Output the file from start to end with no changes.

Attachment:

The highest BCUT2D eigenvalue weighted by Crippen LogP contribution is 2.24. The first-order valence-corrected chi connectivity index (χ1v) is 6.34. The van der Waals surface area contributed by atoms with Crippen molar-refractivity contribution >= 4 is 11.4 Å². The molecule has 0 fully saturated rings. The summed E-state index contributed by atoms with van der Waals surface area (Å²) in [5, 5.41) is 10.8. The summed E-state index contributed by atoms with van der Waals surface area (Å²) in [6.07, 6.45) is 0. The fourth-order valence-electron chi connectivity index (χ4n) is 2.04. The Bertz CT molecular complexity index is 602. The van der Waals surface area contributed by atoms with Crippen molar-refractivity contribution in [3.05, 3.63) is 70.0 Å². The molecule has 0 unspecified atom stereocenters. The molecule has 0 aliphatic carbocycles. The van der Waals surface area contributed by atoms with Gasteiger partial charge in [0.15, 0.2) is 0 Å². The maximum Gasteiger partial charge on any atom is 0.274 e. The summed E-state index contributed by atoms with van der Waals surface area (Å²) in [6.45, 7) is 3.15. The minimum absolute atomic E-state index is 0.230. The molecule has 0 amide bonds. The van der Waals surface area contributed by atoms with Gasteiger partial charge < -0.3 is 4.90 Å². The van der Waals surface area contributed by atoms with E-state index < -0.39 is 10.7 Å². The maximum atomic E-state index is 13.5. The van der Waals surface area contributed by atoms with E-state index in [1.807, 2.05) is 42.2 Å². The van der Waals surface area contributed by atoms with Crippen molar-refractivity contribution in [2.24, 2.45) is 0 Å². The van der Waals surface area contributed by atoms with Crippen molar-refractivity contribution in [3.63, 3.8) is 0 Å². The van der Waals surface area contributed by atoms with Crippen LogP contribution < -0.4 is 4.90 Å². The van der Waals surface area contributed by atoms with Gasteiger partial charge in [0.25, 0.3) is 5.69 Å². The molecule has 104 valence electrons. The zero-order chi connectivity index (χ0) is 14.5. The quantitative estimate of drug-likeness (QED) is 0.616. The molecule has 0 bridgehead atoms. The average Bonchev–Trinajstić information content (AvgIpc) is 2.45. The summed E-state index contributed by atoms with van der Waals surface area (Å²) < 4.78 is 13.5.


The highest BCUT2D eigenvalue weighted by Crippen LogP contribution is 2.24. The first-order valence-corrected chi connectivity index (χ1v) is 6.34. The van der Waals surface area contributed by atoms with Crippen molar-refractivity contribution >= 4 is 11.4 Å². The molecule has 0 fully saturated rings. The summed E-state index contributed by atoms with van der Waals surface area (Å²) in [5, 5.41) is 10.8. The summed E-state index contributed by atoms with van der Waals surface area (Å²) in [6.07, 6.45) is 0. The fourth-order valence-electron chi connectivity index (χ4n) is 2.04. The Bertz CT molecular complexity index is 602. The van der Waals surface area contributed by atoms with Crippen molar-refractivity contribution in [3.05, 3.63) is 70.0 Å². The molecule has 0 unspecified atom stereocenters. The molecule has 0 aliphatic carbocycles. The van der Waals surface area contributed by atoms with Gasteiger partial charge in [0.15, 0.2) is 0 Å². The maximum Gasteiger partial charge on any atom is 0.274 e. The summed E-state index contributed by atoms with van der Waals surface area (Å²) in [6.45, 7) is 3.15. The minimum absolute atomic E-state index is 0.230. The molecule has 0 amide bonds. The van der Waals surface area contributed by atoms with Gasteiger partial charge < -0.3 is 4.90 Å². The van der Waals surface area contributed by atoms with E-state index < -0.39 is 10.7 Å². The maximum atomic E-state index is 13.5. The van der Waals surface area contributed by atoms with E-state index in [1.807, 2.05) is 42.2 Å². The van der Waals surface area contributed by atoms with Crippen molar-refractivity contribution in [2.24, 2.45) is 0 Å². The van der Waals surface area contributed by atoms with Crippen molar-refractivity contribution in [3.63, 3.8) is 0 Å². The van der Waals surface area contributed by atoms with Crippen LogP contribution < -0.4 is 4.90 Å². The van der Waals surface area contributed by atoms with Gasteiger partial charge in [0.25, 0.3) is 5.69 Å². The molecule has 104 valence electrons. The zero-order chi connectivity index (χ0) is 14.5. The quantitative estimate of drug-likeness (QED) is 0.616. The molecule has 0 bridgehead atoms. The average Bonchev–Trinajstić information content (AvgIpc) is 2.45. The summed E-state index contributed by atoms with van der Waals surface area (Å²) < 4.78 is 13.5.